Earl Gray

Earl Gray
"You can argue with me but, in the end, you'll have to face that fact that you're arguing with a squirrel." - Earl Gray

Friday, October 30, 2015


     The song ends with "I am the intruder."

      How often do we allow things--even otherwise important things--to intrude on our message?

Love is the price of smiles.

     Above we see a typical Facebook-style anonymous photomeme:  a platitude pasted onto a schmaltzy picture.  For better or worse, the message is direct.  The reader can proceed immediately to interpreting and/or appreciating the words.

"Love is the price of smiles."

     When we put quotation marks around the text we create a distraction.  People wonder:  "Who said this?"  If the author isn't identified the default assumption is that one is quoting oneself.  As we squirrels say, it is "vanity without the vanity."

"Love is the price of smiles." - Earl Gray

      If we introduce the author's name readers may wonder whether "the point is the point" or if it is an effort to highlight the writer.  If that happens to be the poster (as here) we might add "shameless self-promotion" into the mix.  If one is quoting someone else proper etiquette may seem to demand attribution.

"Love is the price of smiles." - from "Love is a Weakness" by Earl Gray

      Mentioning the source text merely adds another distracting dimension.  Are we to concentrate on the sentiment, the publication or the writer?

      Clearly, if we want people to focus on words [and pictures] we should present nothing but words [and pictures].  If these are someone else's does this constitute plagiarism?  No, because we aren't signing the meme, suggesting we wrote the aphorism.  Is it copyright infringement?  Not if the original work is significantly longer than the meme itself (which is almost always the case).

Earl the Squirrel's Rule #71
     If nothing else, this "authorial intrusion" is one reason why people are more likely to read Facebook or, to stretch a point, blogs rather than novels and treatises.  It may be why some of our best poets use pseudonyms.  It also explains why more and more articles are being published without the author's name in the byline (e.g. all those published here, "staff writers", et cetera).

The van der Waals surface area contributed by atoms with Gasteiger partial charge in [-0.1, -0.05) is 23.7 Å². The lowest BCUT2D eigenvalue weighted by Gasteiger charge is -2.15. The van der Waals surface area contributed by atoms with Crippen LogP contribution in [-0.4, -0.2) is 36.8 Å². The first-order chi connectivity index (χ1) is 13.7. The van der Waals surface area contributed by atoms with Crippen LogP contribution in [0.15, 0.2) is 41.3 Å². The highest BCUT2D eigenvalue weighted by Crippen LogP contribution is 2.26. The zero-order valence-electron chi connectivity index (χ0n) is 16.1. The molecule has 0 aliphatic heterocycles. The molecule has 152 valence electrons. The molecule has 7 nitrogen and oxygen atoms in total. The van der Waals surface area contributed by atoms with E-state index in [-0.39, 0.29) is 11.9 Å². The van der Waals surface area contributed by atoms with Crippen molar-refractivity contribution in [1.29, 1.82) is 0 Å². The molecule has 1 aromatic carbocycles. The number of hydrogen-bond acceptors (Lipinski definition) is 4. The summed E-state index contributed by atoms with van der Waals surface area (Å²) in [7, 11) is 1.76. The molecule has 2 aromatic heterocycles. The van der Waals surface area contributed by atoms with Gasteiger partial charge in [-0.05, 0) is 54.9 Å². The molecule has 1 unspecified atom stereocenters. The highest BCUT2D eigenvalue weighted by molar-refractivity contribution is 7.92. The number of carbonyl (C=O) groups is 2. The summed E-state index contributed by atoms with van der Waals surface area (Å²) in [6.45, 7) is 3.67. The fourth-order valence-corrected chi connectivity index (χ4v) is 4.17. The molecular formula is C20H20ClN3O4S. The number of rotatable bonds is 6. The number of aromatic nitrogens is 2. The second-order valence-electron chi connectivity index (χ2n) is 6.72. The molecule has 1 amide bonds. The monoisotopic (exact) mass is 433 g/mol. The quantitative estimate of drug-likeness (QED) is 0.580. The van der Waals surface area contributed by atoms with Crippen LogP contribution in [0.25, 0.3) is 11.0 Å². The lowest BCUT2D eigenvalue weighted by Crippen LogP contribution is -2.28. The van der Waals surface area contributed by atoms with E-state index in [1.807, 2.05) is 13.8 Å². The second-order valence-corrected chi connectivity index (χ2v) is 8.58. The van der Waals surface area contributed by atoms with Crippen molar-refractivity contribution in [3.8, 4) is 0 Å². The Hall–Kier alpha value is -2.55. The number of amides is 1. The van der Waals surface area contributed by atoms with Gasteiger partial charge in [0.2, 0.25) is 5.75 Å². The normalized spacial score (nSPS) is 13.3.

And, of course, it also underscores Rule #71. 

      “Good artists borrow, great artists steal.”

                  - attributed to Pablo Picasso

     "A wit is always ready with a clever word. A half wit is always
  ready with a clever word of someone else's."

                 - "Leanne" (Freewrights, 22-04-2008)

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Earl Gray, Esquirrel


Monday, October 5, 2015


     "The first time Sir Winston Churchill said 'Never before...has so much been owed by so many to so few' he was talking about London bookies."

       - Comedian James Lamb

      As with humor, poetry can often benefit from contexts...and the more the merrier.  Let me cite an example of dual contexts provided by the author.
      If you haven't already done so, please take a moment to familiarize yourself with this video from the novid "Love is a Weakness", where open mic poetess Kemla says goodbye to her lover and friends:

     Once you've experienced it as a goodbye, consider its genesis.

      Kemla originally wrote this as her wedding vow.

      Try re-reading it now.

      Oh, and did you recognize it as a sonnet?

Love is a Weakness

You showed me how to wait in Capistrano.
You showed me love is a weakness stronger than power. 
You showed me grace is the present tense of sorrow
but what time can take from us was never ours.


You showed me home is a person not a place.
I watch the time collapsing in your wake.
My hands retrace your touch across my face,
along my breast, toward the next mistake.


You said there cannot be a little candor;
the truth, once trimmed, can never last.
You swore you'd never flatter, never pander.
I promised you an unregretted past.
If chance is kind you'll understand this vow,
this wish, a thousand happy nights from now.